Chris Evans featured a special Shaky Week on his Radio 2 show during early March 2008 to celebrate Stevens's 60th birthday and later in 2008, Stevens embarked on a string of major concerts in the UK and Europe that started at Lulworth Castle on 4 July. On 24 August 2008, Stevens performed at a major concert in Poland featuring many European pop stars of the 1980s, including Kim Wilde and Limahl. The concert formed a part of the Sopot International Song Festival 2008 and was presented live on the Polish television channel TVN. Stevens followed his European tour with a short tour of Ireland and an appearance at London's O2 Arena, supported by a 10-piece band.

In July 2010, Stevens was rushed to hospital after collapsing at his home in Windsor, reportedly from exhaustion brought on by the stress of working on a new album. It was later revealed that Stevens had suffered a heart attack, which caused him to be hospitalised for two months, after strenuous work gardening at his home.[16]

Stevens fully recovered and, in 2011, he embarked on the early part of his 30th Anniversary Tour,[17] followed by a further 26 dates in the second leg later in the year, backed by a 10-piece band. In 2013 Stevens participated in the family history programme Coming Home and discovered information about the effects of the First World War on his family.[18]

Stevens appeared live on Radio X on 17 December 2015, on The Chris Moyles Show to promote his new Christmas Single "Echoes of a Merry Christmas" with proceeds going to the Salvation Army UK.[19] The original version of the song re-entered the chart in the Top 40.[citation needed]

On 16 September 2016, Stevens released his 12th studio album, Echoes of Our Times. The album was recorded at Berry Hill Studios, produced by Stevens and John David, who also engineered. He then, in 2017, proceeded on a 33-date tour of the UK entitled: The Echoes of Our Time tour, and on Twitter #Echoes.[20]

He performed a concert in Sri Lanka in October 2018, his first show in Asia.[21] That same year, he announced he would be embarking on a new tour of the UK and Europe in early 2019.

A 19x CD anthology 'bookpack' Fire In The Blood was released in November 2020 accompanied by a smaller 54-track 3x CD /26-track 2x LP collection Singled Out. The career-spanning collection was described by Stevens as “the biggest project of my career.”[22]

Personal life[edit]

Stevens married Carole Dunn in October 1967, and they divorced in 2009 after 42 years of marriage. They had three children together: two sons, Jason and Dean, and a daughter, Paula. After their divorce, Stevens later began a relationship with his manager Sue Davies and he credits her with saving his life when he suffered a heart attack in July 2010.[23]

Stevens lives in Marlow, Buckinghamshire.[24] He is a lifelong supporter of Welsh football team Cardiff City.[25]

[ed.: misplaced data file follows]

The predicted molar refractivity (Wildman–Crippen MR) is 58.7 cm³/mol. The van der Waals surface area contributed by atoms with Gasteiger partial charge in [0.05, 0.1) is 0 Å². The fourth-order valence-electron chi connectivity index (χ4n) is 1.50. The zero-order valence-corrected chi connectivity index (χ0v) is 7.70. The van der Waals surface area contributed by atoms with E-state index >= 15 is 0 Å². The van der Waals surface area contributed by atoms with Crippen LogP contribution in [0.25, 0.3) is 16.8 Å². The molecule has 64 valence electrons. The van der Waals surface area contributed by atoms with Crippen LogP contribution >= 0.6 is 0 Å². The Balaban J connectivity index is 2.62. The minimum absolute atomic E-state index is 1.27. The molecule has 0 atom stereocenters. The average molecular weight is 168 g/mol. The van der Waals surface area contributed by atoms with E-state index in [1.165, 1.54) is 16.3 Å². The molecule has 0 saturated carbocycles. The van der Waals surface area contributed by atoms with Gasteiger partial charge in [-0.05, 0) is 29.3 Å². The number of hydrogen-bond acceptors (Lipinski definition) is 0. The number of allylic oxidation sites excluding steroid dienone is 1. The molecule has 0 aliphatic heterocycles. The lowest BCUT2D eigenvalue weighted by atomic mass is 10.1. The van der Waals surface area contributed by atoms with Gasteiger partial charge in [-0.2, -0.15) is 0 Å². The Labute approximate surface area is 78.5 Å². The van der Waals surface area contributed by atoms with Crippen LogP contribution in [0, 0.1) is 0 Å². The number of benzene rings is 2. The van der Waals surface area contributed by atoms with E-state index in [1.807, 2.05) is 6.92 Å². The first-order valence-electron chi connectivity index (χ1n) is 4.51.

1. ^ "BBC Wales - Music - Shakin' Stevens - Biography".
  2. ^ "BBC Wales - Music - Shakin' Stevens - Biography". Retrieved 15 February 2020.
  3. ^ Caroline Sullivan (22 December 2005). "Shakin' Stevens, Shepherd's Bush Empire, London". The Guardian. Retrieved 2 January 2012.
  4. ^ "Shakin Stevens: Echoes Of Our Times". Retrieved 19 February 2017.
  5. ^ Simpson, Dave (14 September 2016). "Shakin' Stevens: 'I'm like a Skittle. If I get knocked down I get back up again'". The Guardian.
  6. ^ a b c d Heatley, Michael (2005). Shaky – The Biography of Shakin' Stevens. Michael O'Mara Books Ltd. p. 240. ISBN 1-84317-177-5.
  7. ^ "The Sunsets Biog". Archived from the original on 3 August 2014. Retrieved 19 February 2017.
  8. ^ "Shakin Stevens - Honey Don't *Very Rare Swedish 45* - auction details". Retrieved 19 February 2017.
  9. ^ Owens, David (25 November 2012). "Shakin' Stevens' nephew Levi Barratt follows in his famous uncle's footsteps". walesonline. Retrieved 15 February 2020.
  10. ^ Elvis lead roles,; accessed 2 October 2014.
  11. ^ "SHAKIN' STEVENS AND THE KANGAROO - StoryVault". Archived from the original on 4 March 2016. Retrieved 16 May 2012.
  12. ^ Brown, Laurence. "7 British Christmas Songs That Somehow Never Made it Big in the US". Retrieved 11 December 2018.
  13. ^ "Shakin' All Over Again - Record Collector Magazine". Retrieved 21 February 2021.
  14. ^ "Shaky gets two-year driving ban". BBC News. Retrieved 19 February 2017.
  15. ^ "Shakin' Stevens at Glastonbury 2008",; accessed 2 October 2014.
  16. ^ "Shakin Stevens: How I nearly died from a heart attack". The Daily Record. Retrieved 2 January 2012.
  17. ^ 2011 Tour,; accessed 2 October 2014.
  18. ^ "BBC One – Coming Home – Episodeguide". Retrieved 8 January 2014.
  19. ^ "Music Icon Shakin' Stevens teams up with The Salvation Army to re-record 'Merry Christmas Everyone'". Retrieved 13 February 2018.
  20. ^ "Shakin' Stevens Announces New Album, "Echoes Of Our Times"". Retrieved 1 October 2016.
  21. ^ "Gold FM homepage announces concert". Retrieved 3 September 2018.
  22. ^ "Shakin' Stevens announces huge 19 disc anthology "Fire In The Blood"". Retrieved 23 November 2020.
  23. ^ "Shakin' Stevens bounces back from heart attack to keep the rock'n'roll flame alive". Wales Online. 3 December 2011. Retrieved 21 December 2020.
  24. ^ "My Neighbourhood: Shakin' Stevens on Little Marlow | Exclusive Magazines". Archived from the original on 30 April 2017. Retrieved 30 October 2018.
  25. ^ Cardiff City F.C. profile Archived 26 June 2012 at the Wayback Machine,; accessed 2 October 2014.